The demands of our rapidly changing and increasingly interdependent workplaces require innovative, adaptive approaches for assessing what’s needed to accomplish our work. How we organize can make a difference in the quality—and timeliness—of the output.
Traditional hierarchical and bureaucratic organizational forms have been useful for maintaining stability and optimizing institutionalized practices and approaches, but they lack the agility to respond quickly in the face of complex challenges, tending by their nature to be slow, even resistant, to change.
Networks, on the other hand, are organizational structures that can form and reform quickly in response to a clear collective purpose. Networks can connect diverse individuals and groups within and between organizations, and are excellent for building relationships, spurring innovation, piloting ideas and getting work done quickly.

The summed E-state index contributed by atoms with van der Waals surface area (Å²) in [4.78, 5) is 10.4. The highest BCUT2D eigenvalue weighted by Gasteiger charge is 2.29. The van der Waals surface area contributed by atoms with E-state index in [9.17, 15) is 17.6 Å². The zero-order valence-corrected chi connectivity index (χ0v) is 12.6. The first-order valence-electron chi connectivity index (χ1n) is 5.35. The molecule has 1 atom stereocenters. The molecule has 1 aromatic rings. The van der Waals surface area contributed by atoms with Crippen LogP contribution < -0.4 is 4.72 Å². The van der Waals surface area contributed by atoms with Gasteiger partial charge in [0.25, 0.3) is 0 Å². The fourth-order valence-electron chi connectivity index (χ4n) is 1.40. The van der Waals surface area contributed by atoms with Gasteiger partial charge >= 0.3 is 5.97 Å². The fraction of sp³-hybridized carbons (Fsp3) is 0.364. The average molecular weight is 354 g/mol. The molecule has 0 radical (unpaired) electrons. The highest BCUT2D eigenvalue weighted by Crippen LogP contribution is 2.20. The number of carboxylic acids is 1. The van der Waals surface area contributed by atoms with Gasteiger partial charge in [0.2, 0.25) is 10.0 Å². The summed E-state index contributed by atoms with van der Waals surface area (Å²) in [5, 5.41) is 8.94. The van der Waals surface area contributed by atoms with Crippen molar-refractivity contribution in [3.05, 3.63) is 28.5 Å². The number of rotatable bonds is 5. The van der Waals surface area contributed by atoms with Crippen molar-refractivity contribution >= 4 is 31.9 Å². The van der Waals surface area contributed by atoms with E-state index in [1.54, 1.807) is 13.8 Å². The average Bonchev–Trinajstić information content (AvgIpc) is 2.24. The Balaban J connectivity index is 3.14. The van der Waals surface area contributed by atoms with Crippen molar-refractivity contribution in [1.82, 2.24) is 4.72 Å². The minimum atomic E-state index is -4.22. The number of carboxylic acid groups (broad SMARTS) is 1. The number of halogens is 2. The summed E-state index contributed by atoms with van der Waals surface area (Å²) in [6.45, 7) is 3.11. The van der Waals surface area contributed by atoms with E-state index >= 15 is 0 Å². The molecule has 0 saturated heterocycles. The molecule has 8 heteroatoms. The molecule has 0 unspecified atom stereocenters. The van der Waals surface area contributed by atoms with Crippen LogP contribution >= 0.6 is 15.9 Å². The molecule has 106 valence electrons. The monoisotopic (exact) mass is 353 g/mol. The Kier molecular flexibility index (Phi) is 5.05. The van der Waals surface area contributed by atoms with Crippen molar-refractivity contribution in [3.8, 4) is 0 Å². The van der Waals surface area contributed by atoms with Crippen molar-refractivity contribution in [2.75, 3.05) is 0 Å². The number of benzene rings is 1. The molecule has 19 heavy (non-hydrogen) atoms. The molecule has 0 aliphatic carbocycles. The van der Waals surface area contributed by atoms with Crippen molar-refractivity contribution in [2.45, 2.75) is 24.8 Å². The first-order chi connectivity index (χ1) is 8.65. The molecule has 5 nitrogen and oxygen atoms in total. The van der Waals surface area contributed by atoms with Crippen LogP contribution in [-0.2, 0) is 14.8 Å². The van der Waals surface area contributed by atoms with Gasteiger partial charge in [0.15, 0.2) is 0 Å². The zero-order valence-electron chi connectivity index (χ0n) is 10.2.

Leaders can not only prioritize the issues or goals their organization addresses, but, depending on their level of influence, may be able to choose how people will organize to get the work done. Building network-like structures within the workforce can compliment existing hierarchies. By engaging diverse groups to explore, experiment, and testing ideas and assumptions regarding emerging challenges, leaders can increase operational and organizational flexibility.
GLI helps leaders know when and how to create and use productive networks in their organizations.
While networks can be flexible, they require members to recognize or identify a shared purpose that unites their actions, even if only for a particular project or initiative.
Innovation networks can: